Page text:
SEVEN DAY NITER PRIMER, Day Five:  Early and mid-season syrup filters nicely through the cones, but the niter in dark syrup clogs them up. The syrup sits in the cones and cools off.  You must lift out the cone and pour the syrup into a clean cone, then quickly rinse the niter out of the soiled one. Often the dark syrup must be transferred three or four times. Sugarmakers with this old-style filter system dread making dark syrup. That slimy niter clogs the felts so darn fast!


The six-toed wonder (not photo-shopped)


Saturday Morning Tanka, two hours later:

Snow melt pelts off the
east-facing side of the house.
There goes a whole slab.
When there’s that sheen on the snow
You know it’s sublimating.

Dear maple trees, what are you doing today?



No buds, no sap

“April is the cruellest month, breeding
Lilacs out of the dead land, mixing
Memory and desire, stirring
Dull roots with spring rain.”
—the oft-quoted first lines of T.S. Eliot’s poem The Waste Land



MORNING LAMENT: “Boy, high today 41. I don’t know what to do,” says Chief of Operations. “This is going to go on and on. It’s too cold to clean tubing. I was thinking we could split that wood by the truck, but it’s all frozen in still. What are we going to do, just keep those guys on hold all week?”

WEATHER, April 16th: More freezing drizzle tinkled from the sky overnight, filling in any remaining brown cracks on the ground with tiny white ball bearings. It’s one notch less gray today than it was all weekend. [poor grammar alert] Who wants to go outside? Not me. Who wants to volunteer to start a fire in the wood stove? Not me. Who wants to write a blog post? Not me. Who wants to know what to tell the crew about when to come in next? I do.

We did boil on Saturday, boiling the drizzles of sap collected over a few days. Thinking it might be the last day, Ana dressed up for work, then covered her finery with an Eddie Bean jacket featuring 28 pockets. [See National Lampoon, November 1973 issue]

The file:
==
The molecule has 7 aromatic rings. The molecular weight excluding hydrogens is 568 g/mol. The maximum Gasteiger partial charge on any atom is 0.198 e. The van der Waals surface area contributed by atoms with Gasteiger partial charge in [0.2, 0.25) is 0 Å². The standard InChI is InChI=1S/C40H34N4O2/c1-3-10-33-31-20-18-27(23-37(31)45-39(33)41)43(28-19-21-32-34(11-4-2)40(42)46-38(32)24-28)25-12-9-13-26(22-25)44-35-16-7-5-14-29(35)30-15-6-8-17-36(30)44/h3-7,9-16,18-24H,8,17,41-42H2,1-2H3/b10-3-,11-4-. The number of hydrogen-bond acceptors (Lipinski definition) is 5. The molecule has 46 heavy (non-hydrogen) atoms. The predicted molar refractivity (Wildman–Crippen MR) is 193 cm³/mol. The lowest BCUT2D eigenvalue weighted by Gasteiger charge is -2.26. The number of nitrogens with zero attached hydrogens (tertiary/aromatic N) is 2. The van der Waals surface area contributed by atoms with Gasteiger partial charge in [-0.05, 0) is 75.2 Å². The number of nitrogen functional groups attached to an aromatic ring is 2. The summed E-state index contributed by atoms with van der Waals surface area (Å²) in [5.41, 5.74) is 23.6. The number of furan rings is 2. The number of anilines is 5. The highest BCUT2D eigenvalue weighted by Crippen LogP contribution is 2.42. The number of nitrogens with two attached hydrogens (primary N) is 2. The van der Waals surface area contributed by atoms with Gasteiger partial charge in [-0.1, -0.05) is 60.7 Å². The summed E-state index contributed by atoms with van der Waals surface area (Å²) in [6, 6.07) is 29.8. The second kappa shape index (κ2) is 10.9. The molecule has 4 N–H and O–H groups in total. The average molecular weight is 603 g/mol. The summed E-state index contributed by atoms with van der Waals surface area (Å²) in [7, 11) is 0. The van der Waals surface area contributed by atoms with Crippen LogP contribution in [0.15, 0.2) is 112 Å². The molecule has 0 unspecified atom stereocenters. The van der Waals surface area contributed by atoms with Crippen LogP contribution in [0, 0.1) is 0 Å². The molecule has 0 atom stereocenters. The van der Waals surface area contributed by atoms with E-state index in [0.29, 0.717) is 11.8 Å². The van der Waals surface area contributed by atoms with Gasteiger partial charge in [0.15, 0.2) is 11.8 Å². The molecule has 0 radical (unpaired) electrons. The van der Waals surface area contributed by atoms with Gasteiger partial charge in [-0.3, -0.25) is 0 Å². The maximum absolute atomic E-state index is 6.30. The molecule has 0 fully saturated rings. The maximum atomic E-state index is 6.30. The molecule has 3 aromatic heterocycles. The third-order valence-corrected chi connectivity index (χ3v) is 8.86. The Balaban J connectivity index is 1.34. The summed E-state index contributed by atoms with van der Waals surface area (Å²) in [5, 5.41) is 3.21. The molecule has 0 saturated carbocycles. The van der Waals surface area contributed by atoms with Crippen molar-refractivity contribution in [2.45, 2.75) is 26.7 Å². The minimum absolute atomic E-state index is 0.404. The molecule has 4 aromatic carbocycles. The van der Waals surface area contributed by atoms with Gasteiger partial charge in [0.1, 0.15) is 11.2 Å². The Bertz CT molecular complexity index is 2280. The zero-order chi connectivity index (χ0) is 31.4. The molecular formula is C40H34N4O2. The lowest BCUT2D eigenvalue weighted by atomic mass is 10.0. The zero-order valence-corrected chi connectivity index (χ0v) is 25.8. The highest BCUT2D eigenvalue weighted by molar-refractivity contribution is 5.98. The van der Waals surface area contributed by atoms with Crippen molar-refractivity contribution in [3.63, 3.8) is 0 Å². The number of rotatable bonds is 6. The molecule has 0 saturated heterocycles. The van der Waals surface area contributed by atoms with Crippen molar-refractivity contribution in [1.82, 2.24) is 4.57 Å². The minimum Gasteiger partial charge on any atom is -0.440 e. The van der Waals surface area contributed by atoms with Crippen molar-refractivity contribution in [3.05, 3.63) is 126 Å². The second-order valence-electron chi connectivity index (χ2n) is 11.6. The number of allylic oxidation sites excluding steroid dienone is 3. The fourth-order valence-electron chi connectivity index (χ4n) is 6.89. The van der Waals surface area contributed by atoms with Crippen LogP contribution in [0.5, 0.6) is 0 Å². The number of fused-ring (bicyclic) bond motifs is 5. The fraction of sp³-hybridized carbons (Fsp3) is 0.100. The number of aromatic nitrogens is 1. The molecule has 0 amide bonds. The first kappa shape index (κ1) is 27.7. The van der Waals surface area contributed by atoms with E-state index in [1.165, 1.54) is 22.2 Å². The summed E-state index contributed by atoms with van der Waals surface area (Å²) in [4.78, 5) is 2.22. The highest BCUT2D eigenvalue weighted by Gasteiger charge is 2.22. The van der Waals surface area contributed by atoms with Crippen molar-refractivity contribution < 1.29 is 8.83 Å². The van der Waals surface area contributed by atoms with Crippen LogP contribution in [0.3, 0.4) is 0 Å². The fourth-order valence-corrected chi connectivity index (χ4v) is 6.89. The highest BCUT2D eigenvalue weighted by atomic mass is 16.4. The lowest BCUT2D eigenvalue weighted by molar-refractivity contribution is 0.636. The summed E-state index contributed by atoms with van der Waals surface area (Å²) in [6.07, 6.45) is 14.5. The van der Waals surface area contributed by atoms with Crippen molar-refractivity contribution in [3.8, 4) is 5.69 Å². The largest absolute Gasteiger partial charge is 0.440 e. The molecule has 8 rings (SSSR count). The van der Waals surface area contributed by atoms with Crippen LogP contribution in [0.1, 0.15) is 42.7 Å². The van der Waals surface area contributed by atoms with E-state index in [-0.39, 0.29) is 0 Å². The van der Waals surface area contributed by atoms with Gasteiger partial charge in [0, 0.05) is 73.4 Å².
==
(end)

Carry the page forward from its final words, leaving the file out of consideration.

Closure. That’s what eludes us. We have scarcely boiled in April. Even on thaw days, the sap hasn’t run. Last week we waited for a thaw day, then when it still didn’t run, we hoped for an even warmer day. We wished it wouldn’t rain since rain tends to kill a run. We wonder now if this past weekend’s snow will revive the sap flow. We hope for more syrup; the crew wants work. The minute we declare the season over, there’s no shortage of work. But the buds are still tight, the hills aren’t red yet.


HOW’S THE SKIING? Fabulous, both Alpine and x-c. Those ball bearings make for swift skimming on skis over a woodland magic carpet. It’s getting out the door that’s tough.



Long-time sugarhouse nymph Emma, who grew up down the road a bit, writes from college in North Carolina:

“I wish I was there boiling.

In an effort to educate the Southern population about liquid gold, I’ve been spamming the entire Davidson club soccer team’s email list with Maple Syrup Facts of the Day. In response to my generous (albeit widely unrequited) provision of this knowledge, one of my friends sent me this:”

[Sistine Chapel fresco The Creation of Adam by Michelangelo, oft-parodied]

This Magnificent Tree, Fred Rogers and Dr. Seuss

This blog mirrors sugar season in that there’s no predicting what course it will take each year. Imagine my surprise and delight in finding the following unsolicited blog offering in my mailbox this morning.


Christian (crew ’15 and ’16) writes:

a poem inspired by this magnificent tree, fred rogers and dr. seuss.

seven score years and seventeen
a long time for a thing it seems